Random Games: Best to Worst

Batman: The Enemy Within

Batman: The Enemy Within is one of Telltale’s last games, and also one of its best. It chronicles how the Joker becomes a villain and forces Batman into lots of awkward, pressured situations along the way. One of the cool dynamics is that players can choose to shape the story such that Batman and the Joker are originally friends, which adds an interesting dimension to the relationship. Another cool feature is that it gives us a smart version of Harley Quinn, which is a thing I’ve always wanted.

The Enemy Within does everything Telltale did best, which is basically just tricking us into thinking that we have control over the story while it rockets down a set of rails – but the rocket ride is fun! The conversations are tense! The action is exciting!

I’m really going to miss Telltale, and I hope it continues to influence interactive storytelling for a long time.

Oxenfree

Oxenfree is an adventure game released by Night School Studio in 2016. It’s about five teens who try to have a beach party and end up getting haunted by an evil triangle that bends spacetime and/or opens portals to alternate universes and/or makes a bunch of scary stuff happen. It’s partly about how the teens manage their relationships, which are slowly revealed over the course of the game, and partly about a cool, recursive design where New Game+ causes the characters to travel back in time and repeat the exact same events while being aware that that’s what they’re doing. Meaning, New Game+ is (spoilers) secretly the second half of the game, and also a commentary on how games work.

This is 99% a dialogue and conversation game in which the dialogue is really natural and well-written. But it’s also a really interesting attempt to break the fourth wall and explore the limits of video games as a medium (for more reasons than just the story repeating). The VFX are kind of intense, and it gave me a wicked migraine, but it’s a really smart, different, interesting game.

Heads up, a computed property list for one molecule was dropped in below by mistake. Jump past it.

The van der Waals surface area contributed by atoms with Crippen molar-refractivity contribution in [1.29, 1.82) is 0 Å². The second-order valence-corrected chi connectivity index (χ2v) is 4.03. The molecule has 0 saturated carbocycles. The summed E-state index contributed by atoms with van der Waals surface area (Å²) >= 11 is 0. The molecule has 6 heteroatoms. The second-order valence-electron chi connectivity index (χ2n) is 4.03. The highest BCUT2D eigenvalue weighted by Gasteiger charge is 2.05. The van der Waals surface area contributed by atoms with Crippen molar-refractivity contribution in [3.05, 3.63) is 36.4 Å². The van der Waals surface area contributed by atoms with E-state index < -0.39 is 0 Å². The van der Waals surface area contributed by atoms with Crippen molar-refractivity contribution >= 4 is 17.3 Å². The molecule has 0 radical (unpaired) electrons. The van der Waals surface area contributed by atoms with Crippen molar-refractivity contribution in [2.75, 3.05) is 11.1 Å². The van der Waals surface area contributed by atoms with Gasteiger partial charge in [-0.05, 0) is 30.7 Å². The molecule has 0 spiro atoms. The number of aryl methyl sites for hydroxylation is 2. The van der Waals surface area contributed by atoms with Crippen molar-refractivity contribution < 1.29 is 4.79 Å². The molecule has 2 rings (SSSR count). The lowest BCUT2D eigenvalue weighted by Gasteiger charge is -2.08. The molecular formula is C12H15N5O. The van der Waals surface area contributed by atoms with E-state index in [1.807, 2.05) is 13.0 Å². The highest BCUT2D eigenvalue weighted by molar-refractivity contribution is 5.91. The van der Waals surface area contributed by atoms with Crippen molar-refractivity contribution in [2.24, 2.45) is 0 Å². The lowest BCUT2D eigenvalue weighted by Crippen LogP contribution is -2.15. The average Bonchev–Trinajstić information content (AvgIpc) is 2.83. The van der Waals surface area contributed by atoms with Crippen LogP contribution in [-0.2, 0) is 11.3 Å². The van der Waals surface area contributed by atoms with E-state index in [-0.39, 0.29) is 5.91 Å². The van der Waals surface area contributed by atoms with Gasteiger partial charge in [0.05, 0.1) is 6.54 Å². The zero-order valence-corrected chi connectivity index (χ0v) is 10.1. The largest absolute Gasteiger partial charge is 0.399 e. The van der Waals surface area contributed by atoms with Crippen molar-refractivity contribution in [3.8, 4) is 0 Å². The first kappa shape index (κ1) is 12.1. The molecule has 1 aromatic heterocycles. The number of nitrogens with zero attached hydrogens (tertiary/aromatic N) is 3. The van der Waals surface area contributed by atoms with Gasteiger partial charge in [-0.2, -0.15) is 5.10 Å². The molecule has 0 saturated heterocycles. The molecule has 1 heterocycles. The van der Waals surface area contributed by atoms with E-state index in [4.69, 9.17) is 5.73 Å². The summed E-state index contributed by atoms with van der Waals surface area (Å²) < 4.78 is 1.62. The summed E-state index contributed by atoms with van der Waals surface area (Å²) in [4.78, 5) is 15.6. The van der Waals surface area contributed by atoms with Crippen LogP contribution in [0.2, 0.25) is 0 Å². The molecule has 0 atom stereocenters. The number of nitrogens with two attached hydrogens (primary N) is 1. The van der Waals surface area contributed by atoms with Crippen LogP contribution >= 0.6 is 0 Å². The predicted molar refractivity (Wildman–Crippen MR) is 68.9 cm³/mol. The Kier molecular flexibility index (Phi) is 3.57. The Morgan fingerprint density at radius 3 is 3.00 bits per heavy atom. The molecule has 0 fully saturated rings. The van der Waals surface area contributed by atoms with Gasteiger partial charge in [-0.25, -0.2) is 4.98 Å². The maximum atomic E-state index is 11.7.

Thumper

Thumper is a 2016 rhythm game about a space bug, whom I choose to believe is named Thumper, that needs to ride a psychedelic rollercoaster and kill aliens by jumping along to the beat. It’s fucking hard, but it’s also really fun to play, especially with headphones. There’s a combo of visual and audio cues to let you know which jump patterns are coming up and, if you nail your jumps, the resulting sound effects weave into the music in the background.

My main gripe is that the VFX that play when you take damage pretty much guarantee you’ll take damage again, since they block your vision, but this is otherwise a fun, addictive game with some unfortunate difficulty spikes.

Demonheart

Demonheart is a visual novel released in 2017 that follows the adventures of a young woman named Bright as she moves through several lose-lose situations involving witches, demons, and potential rapists. It’s not a dating sim, although there are three romance options in the story (a woman who’s basically all right, and two men who are both horrible, one of whom is a rapist).